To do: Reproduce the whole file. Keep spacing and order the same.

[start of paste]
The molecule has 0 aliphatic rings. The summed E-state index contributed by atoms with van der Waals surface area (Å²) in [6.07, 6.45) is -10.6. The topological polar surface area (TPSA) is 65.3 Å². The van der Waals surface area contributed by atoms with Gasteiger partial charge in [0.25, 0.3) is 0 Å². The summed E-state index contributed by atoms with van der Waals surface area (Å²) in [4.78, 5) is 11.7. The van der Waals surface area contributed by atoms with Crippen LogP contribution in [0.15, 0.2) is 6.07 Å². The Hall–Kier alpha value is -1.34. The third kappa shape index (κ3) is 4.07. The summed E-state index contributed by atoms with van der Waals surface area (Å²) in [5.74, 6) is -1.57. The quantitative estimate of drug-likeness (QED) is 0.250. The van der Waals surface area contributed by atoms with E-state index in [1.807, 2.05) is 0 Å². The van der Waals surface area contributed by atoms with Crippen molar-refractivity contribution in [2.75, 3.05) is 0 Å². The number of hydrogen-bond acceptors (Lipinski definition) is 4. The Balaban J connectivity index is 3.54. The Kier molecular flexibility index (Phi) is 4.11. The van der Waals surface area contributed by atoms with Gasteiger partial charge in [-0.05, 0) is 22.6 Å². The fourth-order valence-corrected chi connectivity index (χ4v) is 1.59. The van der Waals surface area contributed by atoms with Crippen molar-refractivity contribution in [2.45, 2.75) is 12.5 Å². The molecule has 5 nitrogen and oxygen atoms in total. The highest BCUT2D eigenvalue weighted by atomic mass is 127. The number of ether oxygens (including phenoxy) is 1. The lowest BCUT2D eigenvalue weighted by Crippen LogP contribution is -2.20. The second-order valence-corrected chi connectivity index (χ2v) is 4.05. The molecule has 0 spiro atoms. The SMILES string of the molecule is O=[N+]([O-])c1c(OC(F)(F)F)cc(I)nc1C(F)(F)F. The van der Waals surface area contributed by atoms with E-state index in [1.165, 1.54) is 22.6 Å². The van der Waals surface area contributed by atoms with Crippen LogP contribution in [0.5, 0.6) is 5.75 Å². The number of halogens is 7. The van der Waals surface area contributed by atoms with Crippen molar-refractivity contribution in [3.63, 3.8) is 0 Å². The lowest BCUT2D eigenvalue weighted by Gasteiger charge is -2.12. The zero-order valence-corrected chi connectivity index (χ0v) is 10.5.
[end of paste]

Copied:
The molecule has 0 aliphatic rings. The summed E-state index contributed by atoms with van der Waals surface area (Å²) in [6.07, 6.45) is -10.6. The topological polar surface area (TPSA) is 65.3 Å². The van der Waals surface area contributed by atoms with Gasteiger partial charge in [0.25, 0.3) is 0 Å². The summed E-state index contributed by atoms with van der Waals surface area (Å²) in [4.78, 5) is 11.7. The van der Waals surface area contributed by atoms with Crippen LogP contribution in [0.15, 0.2) is 6.07 Å². The Hall–Kier alpha value is -1.34. The third kappa shape index (κ3) is 4.07. The summed E-state index contributed by atoms with van der Waals surface area (Å²) in [5.74, 6) is -1.57. The quantitative estimate of drug-likeness (QED) is 0.250. The van der Waals surface area contributed by atoms with E-state index in [1.807, 2.05) is 0 Å². The van der Waals surface area contributed by atoms with Crippen molar-refractivity contribution in [2.75, 3.05) is 0 Å². The number of hydrogen-bond acceptors (Lipinski definition) is 4. The Balaban J connectivity index is 3.54. The Kier molecular flexibility index (Phi) is 4.11. The van der Waals surface area contributed by atoms with Gasteiger partial charge in [-0.05, 0) is 22.6 Å². The fourth-order valence-corrected chi connectivity index (χ4v) is 1.59. The van der Waals surface area contributed by atoms with Crippen molar-refractivity contribution in [2.45, 2.75) is 12.5 Å². The molecule has 5 nitrogen and oxygen atoms in total. The highest BCUT2D eigenvalue weighted by atomic mass is 127. The number of ether oxygens (including phenoxy) is 1. The lowest BCUT2D eigenvalue weighted by Crippen LogP contribution is -2.20. The second-order valence-corrected chi connectivity index (χ2v) is 4.05. The molecule has 0 spiro atoms. The SMILES string of the molecule is O=[N+]([O-])c1c(OC(F)(F)F)cc(I)nc1C(F)(F)F. The van der Waals surface area contributed by atoms with E-state index in [1.165, 1.54) is 22.6 Å². The van der Waals surface area contributed by atoms with Crippen LogP contribution in [0.5, 0.6) is 5.75 Å². The number of halogens is 7. The van der Waals surface area contributed by atoms with Crippen molar-refractivity contribution in [3.63, 3.8) is 0 Å². The lowest BCUT2D eigenvalue weighted by Gasteiger charge is -2.12. The zero-order valence-corrected chi connectivity index (χ0v) is 10.5.